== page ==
|Donna Boyd:The Truth about Humans and Werewolves|
Imagine you enjoyed the finely honed sensory perceptions of a wolf, and the ability to savor and articulate those sensations in human terms. How would those capabilities remake you? Would you apply them to a quest for fame and worldly goods? Or would you live moment to moment, rapture to rapture?
The Passion and The Promise, the first books in Donna Boyd's bestselling werewolf saga, plunge readers into the world of the Devoncroix family, fabulous creatures whose world embraces those of wolf and human. Simultaneously thought-provoking and erotic, Boyd's compelling fiction forces a re-examination of what it means to be sentient and marks a challenging new direction for this author of over 80 novels.
Donna Boyd: I have always been attracted to stories of the paranormal, and I think supernatural fiction is where my strength lies. I loved the idea of doing something different with werewolves, something that had never been done before -- an expose, if you will, in which the truth is finally told.
Crescent Blues: Most recent traditions depict werewolves as victims -- "infected" humans doomed to rend and tear their own kind like rabid beasts. What was the source of your idea of werewolves as a different species in control of their shapeshifting abilities?
Donna Boyd: I have never bought into the traditional wisdom that depicts werewolves as victims. It seemed logical to me that anyone with the enhanced physical, mental and sensory powers of a werewolf would celebrate and exploit those abilities, not allow themselves to be victimized by them.
Crescent Blues: Considering your background in romance and romantic suspense, did the idea of creating the ultimate "alpha males" play a role in the genesis of the Devoncroix family?
Donna Boyd: To be honest, no. The genesis of the Devoncroix came from my amusement with the human conceit we, and only we, are entitled to celebrate our superiority over every other living creature on earth. We share this planet with hundreds of other species; it's time some of them, at least, got the credit they deserve.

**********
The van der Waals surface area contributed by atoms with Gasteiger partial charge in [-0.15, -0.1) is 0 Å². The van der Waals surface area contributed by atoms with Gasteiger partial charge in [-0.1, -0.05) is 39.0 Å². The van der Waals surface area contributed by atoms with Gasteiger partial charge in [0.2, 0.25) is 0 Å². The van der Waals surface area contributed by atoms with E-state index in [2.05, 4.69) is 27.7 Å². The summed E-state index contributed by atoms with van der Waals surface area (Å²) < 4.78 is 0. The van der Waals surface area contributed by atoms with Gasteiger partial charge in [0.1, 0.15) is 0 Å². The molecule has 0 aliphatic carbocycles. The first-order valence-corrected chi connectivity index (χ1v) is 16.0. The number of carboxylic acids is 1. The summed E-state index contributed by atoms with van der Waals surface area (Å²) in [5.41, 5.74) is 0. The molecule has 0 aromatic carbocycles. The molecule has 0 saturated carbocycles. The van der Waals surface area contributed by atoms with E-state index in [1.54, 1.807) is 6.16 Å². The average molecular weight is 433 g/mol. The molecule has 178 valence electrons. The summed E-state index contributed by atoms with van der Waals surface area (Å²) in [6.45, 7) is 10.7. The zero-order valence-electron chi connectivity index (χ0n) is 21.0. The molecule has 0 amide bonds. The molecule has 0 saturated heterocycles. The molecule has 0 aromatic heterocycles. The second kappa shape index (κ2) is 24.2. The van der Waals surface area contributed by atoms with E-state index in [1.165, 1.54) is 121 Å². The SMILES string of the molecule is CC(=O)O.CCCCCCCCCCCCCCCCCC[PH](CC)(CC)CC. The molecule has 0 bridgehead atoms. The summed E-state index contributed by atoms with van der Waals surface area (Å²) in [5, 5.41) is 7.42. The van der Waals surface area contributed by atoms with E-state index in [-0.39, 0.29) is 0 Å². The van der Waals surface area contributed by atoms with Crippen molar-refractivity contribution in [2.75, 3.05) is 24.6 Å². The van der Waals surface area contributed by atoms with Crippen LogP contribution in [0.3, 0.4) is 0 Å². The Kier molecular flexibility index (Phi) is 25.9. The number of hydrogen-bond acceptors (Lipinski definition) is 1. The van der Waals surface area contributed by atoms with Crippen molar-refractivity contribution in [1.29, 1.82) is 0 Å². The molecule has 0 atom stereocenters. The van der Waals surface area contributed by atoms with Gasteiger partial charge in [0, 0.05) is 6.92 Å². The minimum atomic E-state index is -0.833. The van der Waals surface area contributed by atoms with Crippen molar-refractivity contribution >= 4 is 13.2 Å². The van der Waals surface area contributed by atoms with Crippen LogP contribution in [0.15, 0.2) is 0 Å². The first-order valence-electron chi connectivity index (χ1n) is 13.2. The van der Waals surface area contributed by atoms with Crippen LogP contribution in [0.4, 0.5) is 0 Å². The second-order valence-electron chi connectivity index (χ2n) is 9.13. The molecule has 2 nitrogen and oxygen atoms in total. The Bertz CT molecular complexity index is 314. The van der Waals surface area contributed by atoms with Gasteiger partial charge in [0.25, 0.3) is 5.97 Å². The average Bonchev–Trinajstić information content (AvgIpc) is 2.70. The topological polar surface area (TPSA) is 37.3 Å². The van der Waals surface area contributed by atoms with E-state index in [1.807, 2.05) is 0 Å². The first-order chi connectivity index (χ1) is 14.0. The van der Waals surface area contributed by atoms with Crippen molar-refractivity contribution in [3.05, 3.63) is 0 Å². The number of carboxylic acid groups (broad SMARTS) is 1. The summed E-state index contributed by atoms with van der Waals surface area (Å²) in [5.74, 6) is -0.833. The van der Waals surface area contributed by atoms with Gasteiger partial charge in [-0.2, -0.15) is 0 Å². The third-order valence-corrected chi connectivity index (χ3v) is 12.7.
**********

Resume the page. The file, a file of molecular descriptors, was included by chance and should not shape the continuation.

Crescent Blues: What experiences/techniques/research/sensations do you draw on to describe the sensory reality of a creature that is both "human" and wolf?
Donna Boyd: I spend hours watching the canines and felines who share my home with me, and who are masters at luxuriating in the moment. Imagine if you had the exquisitely enhanced senses of a dog or a cat, and the human ability to articulate what you perceived? Those descriptions, I think, would greatly resemble what I have written.
Crescent Blues: Since your werewolves belong to a different -- albeit supremely attractive -- species, humans cannot aspire to the condition. Much like the clique in high school you know you could never join, your werewolves form an exclusive club. How have your readers reacted to this exclusivity? Has it served to distance your characters from your readers, or do most people continue to pursue the unobtainable even after high school is a distant memory?